UK households' gloom about their finances deepened this month, and most now expect borrowing costs to rise again within six months after the Bank of England raised interest rates in November, a survey showed today.
Data company IHS Markit said its Household Finance Index, a monthly gauge of financial well-being, fell to a seven-month low of 42.2 from 42.9 in January.
The survey was conducted over six days starting on February 8, the day the Bank of England said it was likely to raise rates sooner and by more than it previously thought.
It showed that 60% of households expected a hike within six months, up from 45% in January.
Britain's economy slowed in 2017 as higher inflation - fuelled by the post-Brexit referendum fall in the pound - hurt the spending power of consumers.
The Bank of England has said it expects the squeeze will ease in 2018 as inflation cools and weak wage growth ticks higher.
But today's report showed households are not feeling optimistic.
"The latest survey adds to evidence that UK households have seen an erosion of their financial wellbeing so far this year, with stubbornly high inflation the main factor placing pressure on consumer budgets," Tim Moore, associate director at IHS Markit, said.
UK households reported only a weak rise in income from employment in January, a possible concern for the BoE which predicts an acceleration of wage growth in 2018.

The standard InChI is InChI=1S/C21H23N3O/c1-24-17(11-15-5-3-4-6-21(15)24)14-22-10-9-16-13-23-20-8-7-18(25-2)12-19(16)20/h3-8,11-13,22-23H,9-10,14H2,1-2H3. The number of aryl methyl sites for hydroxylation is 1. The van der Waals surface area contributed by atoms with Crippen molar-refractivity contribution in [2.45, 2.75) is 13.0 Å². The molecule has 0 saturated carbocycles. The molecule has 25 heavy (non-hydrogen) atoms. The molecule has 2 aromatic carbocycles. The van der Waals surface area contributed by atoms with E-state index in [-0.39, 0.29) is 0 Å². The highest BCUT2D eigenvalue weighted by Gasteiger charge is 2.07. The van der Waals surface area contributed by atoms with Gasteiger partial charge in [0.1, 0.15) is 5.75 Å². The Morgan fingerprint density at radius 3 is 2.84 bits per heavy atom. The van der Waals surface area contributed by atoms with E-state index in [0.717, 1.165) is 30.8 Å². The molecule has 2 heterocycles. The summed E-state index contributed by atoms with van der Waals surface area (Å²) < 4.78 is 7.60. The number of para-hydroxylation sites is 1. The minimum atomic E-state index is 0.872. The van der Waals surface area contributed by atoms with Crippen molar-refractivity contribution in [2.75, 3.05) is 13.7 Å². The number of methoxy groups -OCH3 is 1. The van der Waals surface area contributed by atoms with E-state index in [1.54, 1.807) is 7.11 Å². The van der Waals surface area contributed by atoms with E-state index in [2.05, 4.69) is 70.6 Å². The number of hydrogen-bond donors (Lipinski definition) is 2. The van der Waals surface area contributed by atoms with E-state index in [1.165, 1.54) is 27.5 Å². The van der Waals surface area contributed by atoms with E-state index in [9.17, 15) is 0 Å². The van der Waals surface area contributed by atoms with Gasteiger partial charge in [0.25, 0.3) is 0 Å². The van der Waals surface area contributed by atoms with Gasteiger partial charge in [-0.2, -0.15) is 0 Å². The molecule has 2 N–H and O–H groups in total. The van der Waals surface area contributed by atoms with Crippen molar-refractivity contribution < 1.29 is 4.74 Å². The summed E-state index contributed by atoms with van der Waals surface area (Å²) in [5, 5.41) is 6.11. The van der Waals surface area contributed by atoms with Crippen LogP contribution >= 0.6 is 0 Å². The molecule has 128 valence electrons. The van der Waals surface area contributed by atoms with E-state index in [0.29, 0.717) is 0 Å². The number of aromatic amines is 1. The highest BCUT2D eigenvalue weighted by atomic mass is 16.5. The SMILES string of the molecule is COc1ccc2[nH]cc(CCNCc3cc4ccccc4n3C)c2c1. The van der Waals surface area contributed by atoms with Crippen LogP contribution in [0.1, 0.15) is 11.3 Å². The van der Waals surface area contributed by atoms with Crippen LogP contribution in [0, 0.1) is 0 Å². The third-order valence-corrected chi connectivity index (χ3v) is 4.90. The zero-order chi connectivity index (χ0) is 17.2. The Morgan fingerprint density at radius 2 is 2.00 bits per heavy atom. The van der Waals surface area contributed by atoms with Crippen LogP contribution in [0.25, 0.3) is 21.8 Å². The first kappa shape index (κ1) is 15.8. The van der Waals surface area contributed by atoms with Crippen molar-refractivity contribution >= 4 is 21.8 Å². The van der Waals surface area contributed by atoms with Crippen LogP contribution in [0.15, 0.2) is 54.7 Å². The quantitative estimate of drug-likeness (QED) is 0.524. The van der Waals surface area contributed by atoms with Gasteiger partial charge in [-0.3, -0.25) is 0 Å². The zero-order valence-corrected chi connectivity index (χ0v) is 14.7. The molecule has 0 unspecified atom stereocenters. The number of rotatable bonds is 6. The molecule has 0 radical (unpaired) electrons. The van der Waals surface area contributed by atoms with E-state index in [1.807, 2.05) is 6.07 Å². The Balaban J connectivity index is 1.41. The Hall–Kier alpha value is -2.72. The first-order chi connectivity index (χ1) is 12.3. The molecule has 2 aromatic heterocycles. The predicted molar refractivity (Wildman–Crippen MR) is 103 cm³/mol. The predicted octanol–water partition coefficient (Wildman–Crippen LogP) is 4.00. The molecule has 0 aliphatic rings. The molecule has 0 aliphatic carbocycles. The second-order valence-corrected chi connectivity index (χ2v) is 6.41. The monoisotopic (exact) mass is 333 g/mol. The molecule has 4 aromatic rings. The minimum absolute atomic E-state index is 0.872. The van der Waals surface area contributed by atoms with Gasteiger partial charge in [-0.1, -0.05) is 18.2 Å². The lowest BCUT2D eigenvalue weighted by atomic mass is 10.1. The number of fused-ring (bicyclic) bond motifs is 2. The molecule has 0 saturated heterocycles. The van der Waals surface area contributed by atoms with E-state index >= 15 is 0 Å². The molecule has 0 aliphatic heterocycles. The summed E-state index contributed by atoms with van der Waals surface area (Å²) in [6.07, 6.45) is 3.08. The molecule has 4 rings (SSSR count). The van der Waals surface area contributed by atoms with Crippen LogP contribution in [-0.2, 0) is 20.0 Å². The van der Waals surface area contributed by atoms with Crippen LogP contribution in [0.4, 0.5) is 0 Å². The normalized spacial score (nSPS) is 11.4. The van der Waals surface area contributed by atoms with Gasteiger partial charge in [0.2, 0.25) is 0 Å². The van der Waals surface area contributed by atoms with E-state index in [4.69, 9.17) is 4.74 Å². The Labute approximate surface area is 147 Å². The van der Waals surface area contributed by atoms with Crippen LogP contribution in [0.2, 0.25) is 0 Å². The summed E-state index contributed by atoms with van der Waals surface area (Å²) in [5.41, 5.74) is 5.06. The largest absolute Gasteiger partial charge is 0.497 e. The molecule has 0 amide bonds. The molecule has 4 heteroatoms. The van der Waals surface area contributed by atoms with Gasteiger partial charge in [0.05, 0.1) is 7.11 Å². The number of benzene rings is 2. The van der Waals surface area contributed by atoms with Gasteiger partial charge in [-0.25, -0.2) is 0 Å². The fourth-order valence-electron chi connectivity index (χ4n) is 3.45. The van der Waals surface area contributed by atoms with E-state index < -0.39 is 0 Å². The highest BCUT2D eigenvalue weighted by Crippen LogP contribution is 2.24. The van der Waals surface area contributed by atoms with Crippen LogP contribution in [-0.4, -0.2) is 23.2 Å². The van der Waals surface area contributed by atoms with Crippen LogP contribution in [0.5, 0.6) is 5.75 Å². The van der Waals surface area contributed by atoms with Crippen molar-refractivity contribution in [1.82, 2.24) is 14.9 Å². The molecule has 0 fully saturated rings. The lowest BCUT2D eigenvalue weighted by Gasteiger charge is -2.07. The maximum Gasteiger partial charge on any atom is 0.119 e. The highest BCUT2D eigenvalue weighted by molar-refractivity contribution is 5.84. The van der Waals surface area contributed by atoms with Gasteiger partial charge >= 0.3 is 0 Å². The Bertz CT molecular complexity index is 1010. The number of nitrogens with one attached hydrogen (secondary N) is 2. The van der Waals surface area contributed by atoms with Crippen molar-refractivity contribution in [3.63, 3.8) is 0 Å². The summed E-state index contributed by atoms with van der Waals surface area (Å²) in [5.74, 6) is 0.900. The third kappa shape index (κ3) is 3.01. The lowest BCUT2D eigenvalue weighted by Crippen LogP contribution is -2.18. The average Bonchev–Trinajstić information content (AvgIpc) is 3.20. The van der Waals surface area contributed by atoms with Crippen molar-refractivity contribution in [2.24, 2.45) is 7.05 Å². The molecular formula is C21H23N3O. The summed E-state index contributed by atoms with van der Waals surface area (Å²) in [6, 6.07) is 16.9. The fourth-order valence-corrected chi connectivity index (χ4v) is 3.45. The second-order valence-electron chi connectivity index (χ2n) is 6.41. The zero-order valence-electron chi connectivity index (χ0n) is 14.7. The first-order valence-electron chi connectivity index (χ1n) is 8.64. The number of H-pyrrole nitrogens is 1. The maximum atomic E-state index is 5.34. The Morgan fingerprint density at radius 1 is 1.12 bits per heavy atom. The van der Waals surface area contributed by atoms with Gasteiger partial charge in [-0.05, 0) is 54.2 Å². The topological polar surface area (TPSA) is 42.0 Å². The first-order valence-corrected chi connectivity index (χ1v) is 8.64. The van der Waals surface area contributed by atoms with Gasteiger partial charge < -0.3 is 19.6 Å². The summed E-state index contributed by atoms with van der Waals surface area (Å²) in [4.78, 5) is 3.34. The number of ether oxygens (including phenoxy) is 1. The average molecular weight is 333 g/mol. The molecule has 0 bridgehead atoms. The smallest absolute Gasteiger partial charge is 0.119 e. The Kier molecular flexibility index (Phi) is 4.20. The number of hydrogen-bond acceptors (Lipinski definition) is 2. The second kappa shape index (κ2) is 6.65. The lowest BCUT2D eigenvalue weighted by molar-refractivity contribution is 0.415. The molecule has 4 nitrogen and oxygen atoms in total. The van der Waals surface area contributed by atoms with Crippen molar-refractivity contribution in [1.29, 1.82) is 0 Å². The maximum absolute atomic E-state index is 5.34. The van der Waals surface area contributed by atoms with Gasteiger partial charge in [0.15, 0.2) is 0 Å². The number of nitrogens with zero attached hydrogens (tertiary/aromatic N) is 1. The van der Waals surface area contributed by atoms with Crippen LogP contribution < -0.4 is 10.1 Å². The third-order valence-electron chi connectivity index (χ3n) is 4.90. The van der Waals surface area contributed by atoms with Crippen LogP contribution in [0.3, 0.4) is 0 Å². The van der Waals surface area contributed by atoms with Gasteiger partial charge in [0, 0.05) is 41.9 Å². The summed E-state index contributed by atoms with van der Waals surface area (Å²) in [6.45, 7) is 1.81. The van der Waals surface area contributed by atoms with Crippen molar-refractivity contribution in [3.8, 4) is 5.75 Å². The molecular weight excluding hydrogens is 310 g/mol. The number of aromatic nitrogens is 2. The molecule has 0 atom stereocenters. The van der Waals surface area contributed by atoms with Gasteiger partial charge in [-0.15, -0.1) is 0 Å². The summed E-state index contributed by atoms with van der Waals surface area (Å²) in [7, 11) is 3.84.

Official figures on wages covering the three months to December are due on Wednesday.
Separate figures from the Chartered Institute of Personnel and Development showed that major employers expect to raise pay by less than inflation in 2018.
The median basic pay increase over the 12 months to December 2018 was likely to be 2%, unchanged from 2017, CIPD members from nearly 1,000 employers said.
This contrasts with a Bank of England survey of major private-sector employers last week which pointed to pay rises of 3.1% this year - the biggest in a decade.
IHS Markit also reported a sharp drop in households' appetite for major purchases, chiming with data last week that showed retail sales volumes barely rose in January, capping the weakest three-month stretch since April last year.
A Reuters poll of economists published last week showed the Bank of England is likely to raise interest rates to 0.75% in May.